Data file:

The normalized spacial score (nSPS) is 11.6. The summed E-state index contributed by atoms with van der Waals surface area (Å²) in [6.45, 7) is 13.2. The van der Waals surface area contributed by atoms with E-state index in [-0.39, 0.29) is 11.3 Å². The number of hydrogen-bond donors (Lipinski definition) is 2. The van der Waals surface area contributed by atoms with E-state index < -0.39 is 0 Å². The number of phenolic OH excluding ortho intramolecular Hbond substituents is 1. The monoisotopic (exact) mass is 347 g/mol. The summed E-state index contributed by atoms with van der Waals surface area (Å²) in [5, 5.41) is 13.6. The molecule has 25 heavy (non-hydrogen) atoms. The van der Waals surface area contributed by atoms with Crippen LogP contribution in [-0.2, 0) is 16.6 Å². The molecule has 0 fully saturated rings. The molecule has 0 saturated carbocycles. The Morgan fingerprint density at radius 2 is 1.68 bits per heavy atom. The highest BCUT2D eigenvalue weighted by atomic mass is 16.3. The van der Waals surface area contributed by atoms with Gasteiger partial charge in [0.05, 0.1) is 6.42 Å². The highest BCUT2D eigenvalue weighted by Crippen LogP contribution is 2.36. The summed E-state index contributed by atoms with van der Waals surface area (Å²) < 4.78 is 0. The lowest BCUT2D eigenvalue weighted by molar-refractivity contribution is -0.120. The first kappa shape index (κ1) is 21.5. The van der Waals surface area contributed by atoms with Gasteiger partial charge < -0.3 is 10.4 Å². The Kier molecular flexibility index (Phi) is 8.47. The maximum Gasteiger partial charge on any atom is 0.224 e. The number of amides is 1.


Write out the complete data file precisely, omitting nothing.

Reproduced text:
The normalized spacial score (nSPS) is 11.6. The summed E-state index contributed by atoms with van der Waals surface area (Å²) in [6.45, 7) is 13.2. The van der Waals surface area contributed by atoms with E-state index in [-0.39, 0.29) is 11.3 Å². The number of hydrogen-bond donors (Lipinski definition) is 2. The van der Waals surface area contributed by atoms with E-state index < -0.39 is 0 Å². The number of phenolic OH excluding ortho intramolecular Hbond substituents is 1. The monoisotopic (exact) mass is 347 g/mol. The summed E-state index contributed by atoms with van der Waals surface area (Å²) in [5, 5.41) is 13.6. The molecule has 25 heavy (non-hydrogen) atoms. The van der Waals surface area contributed by atoms with Crippen LogP contribution in [-0.2, 0) is 16.6 Å². The molecule has 0 fully saturated rings. The molecule has 0 saturated carbocycles. The Morgan fingerprint density at radius 2 is 1.68 bits per heavy atom. The highest BCUT2D eigenvalue weighted by atomic mass is 16.3. The van der Waals surface area contributed by atoms with Gasteiger partial charge in [0.05, 0.1) is 6.42 Å². The highest BCUT2D eigenvalue weighted by Crippen LogP contribution is 2.36. The summed E-state index contributed by atoms with van der Waals surface area (Å²) < 4.78 is 0. The lowest BCUT2D eigenvalue weighted by molar-refractivity contribution is -0.120. The first kappa shape index (κ1) is 21.5. The van der Waals surface area contributed by atoms with Gasteiger partial charge < -0.3 is 10.4 Å². The Kier molecular flexibility index (Phi) is 8.47. The maximum Gasteiger partial charge on any atom is 0.224 e. The number of amides is 1.